Departing from the Arabic notions of takaful and taddamun as interlinked expressions of social and political solidarity, this course seeks to investigate the textual and visual cultural production of solidarity in the Arabic-speaking world. While both terms have informed the shaping of modern Arab politics in the mid 20th century--from the birth of the socialist state to the rise of pan-Arabism--their instrumentalization as key principles of internationalism, Third Worldism, trans-nationalism, and global camaraderie since the 1990s is parallel to the emergence of social movements and popular resistance across the Middle East, North Africa and beyond. What is the meaning of solidarity and how it mobilized collective emancipation is the guiding question of this course. To interrogate this question we will read novels, poems, memoirs, labor unions and feminist manifestos, and essays that feature multidirectional solidarity and alliance building across borders of East-East and South-South. We will also examine visual and digital archives that documents particular historical moments that marked a turning point of global solidarity, such as the Spanish Civil War, the Cuban Revolution, the Algerian War, the Prague Spring, the Palestinian Intifada, the Zapatista Uprising, and most recently, the Arab Uprisings. As we approach these historical moments through a variety of texts and genres, we will identify encounters between activists and writers who established cross-regional movements and the cultural exchange between artistic collaborations. [ more ]

ARAB 401 SEM Topics in Advanced Arabic: Contemporary Arab Cinema

Last offered Fall 2021

The Arab world is a fascinating region with rich traditions and vibrant societies. Through an exploration of contemporary Arab cinema, this course will introduce you to issues in modern Arab societies that represent the diversity of the region as well as the shared concerns and challenges. We will analyze select movies and texts, exploring how Arab filmmakers represent social, political, and economic change and realities in their societies. Some topics include nationalism and national identity, gender identities, civil wars, religion, social justice, and the recent revolts. The course will be conducted in Arabic, and we will employ linguistic and paralinguistic analyses of the movies as a means to explore modern Arab thought and cultures. [ more ]

ARAB 402 SEM Travel Literature in Arabic: The World through Arab/Amazigh Eyes

Last offered Spring 2023

Arabic travel literature is a very rich genre that spans different periods and geographies, reflecting Arab/Amazigh writers' understanding of themselves and the world around them. From India to Russia to Cuba and Namibia, Arabs/Amazighs have traveled the world and inscribed their observations about different people and cultures in a significant literary output. This course draws on poems, dictionary entries, short stories, novels, films, and memoirs to initiate students to the various ways Arab/Amazigh travelers--ancient and contemporary--made sense of other cultures through their experience-based or fictionalized travel accounts. Reading travel writings about West Asia, Turkey, Africa, Europe, and the Americas, students will have a complicated understanding not only of the Arabic-speaking world, but also of the forces that shaped travelers' representations of other people and their cultures. The course will build students' linguistic autonomy and provide them with the analytical skills they need to examine copious literary texts independently. Students enrolled in this course are required to use the language resources available on campus to improve their language skills in order to benefit maximally from the literary and intellectual opportunities offered in the texts under study. [ more ]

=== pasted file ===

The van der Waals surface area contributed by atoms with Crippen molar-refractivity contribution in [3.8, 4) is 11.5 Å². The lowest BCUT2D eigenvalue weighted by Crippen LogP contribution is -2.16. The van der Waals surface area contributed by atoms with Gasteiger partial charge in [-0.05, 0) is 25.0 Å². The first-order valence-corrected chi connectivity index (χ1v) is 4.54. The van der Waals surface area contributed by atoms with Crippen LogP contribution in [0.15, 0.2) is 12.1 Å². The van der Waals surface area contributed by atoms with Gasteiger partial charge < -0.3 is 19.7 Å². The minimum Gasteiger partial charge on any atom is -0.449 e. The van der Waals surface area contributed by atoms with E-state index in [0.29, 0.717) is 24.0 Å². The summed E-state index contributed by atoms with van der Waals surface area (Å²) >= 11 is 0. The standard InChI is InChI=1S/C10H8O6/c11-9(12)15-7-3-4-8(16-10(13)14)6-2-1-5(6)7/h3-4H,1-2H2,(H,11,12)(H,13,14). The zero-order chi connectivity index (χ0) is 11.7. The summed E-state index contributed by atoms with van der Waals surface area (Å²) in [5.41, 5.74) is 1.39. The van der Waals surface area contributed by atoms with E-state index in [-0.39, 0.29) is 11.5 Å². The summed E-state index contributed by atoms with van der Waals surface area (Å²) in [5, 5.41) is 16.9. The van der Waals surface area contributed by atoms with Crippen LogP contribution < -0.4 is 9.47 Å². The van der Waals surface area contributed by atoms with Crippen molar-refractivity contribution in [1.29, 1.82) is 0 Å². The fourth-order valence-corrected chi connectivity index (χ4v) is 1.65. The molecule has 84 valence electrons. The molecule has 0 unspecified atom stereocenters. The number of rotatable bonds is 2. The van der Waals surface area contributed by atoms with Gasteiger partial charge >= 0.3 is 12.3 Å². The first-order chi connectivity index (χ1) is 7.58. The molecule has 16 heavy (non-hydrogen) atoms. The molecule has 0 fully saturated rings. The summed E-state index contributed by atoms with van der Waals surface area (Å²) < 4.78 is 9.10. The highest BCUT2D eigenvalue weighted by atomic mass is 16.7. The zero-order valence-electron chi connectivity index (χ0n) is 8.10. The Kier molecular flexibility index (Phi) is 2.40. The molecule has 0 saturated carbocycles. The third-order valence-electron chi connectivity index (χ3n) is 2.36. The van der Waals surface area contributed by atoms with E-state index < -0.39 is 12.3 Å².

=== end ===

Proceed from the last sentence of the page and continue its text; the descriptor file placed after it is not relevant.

ARAB 403(S) SEM Beyond the Letter: Visual Culture in the Arabic-Speaking World

Whereas poetry has been historically celebrated as the defining form of an "authentic" Arab culture from the pre-Islamic world to the present, visual culture, such as paintings, sculptures, installations, videoart, and photography, among others, has been relegated to the contemporary, the modern, the Westernized, and thereof, a representation of a less "authentic" Arab culture. In this course, we will challenge this false dichotomy by examining a variety visual culture artifacts from the Arabic-speaking world. Although the scope of our discussion will be limited to works from the 19th century to the present, our questions will investigate the deep roots of visual art in the Arabic-speaking world. We will also examine the work of poets-painters, such as Jabra Ibrahim Jabra and Etel Adnan that expanded from Palestine, Lebanon and Iraq to the United States, the manifestos of the Arab Surrealist Movement in Cairo in the 1930s, the Baghdad Modern Art Group in the 1950s and more recent works by individual artists navigating post-modern aesthetics, and dystopian futures, including Radia Bent Lhoucine, Amina Zoubair, Sophia Al-Maria and Juamana Manna, among others. In discussing these works, we will reflect on political and social events that shaped the production of visual culture in the Arabic-speaking world from the Gulf to the Maghreb. In addition to reading artists statements, exhibition reviews, art magazines and museum brochures that speak to the alphabet of visual culture, we will listen to interviews and watch short clips. In the process, we will active advanced grammar and vocabulary skills and employ paralinguistic analysis. The course is taught in Arabic. [ more ]

ARAB 404 SEM Topics in Contemporary Arab Cultures

Last offered Spring 2024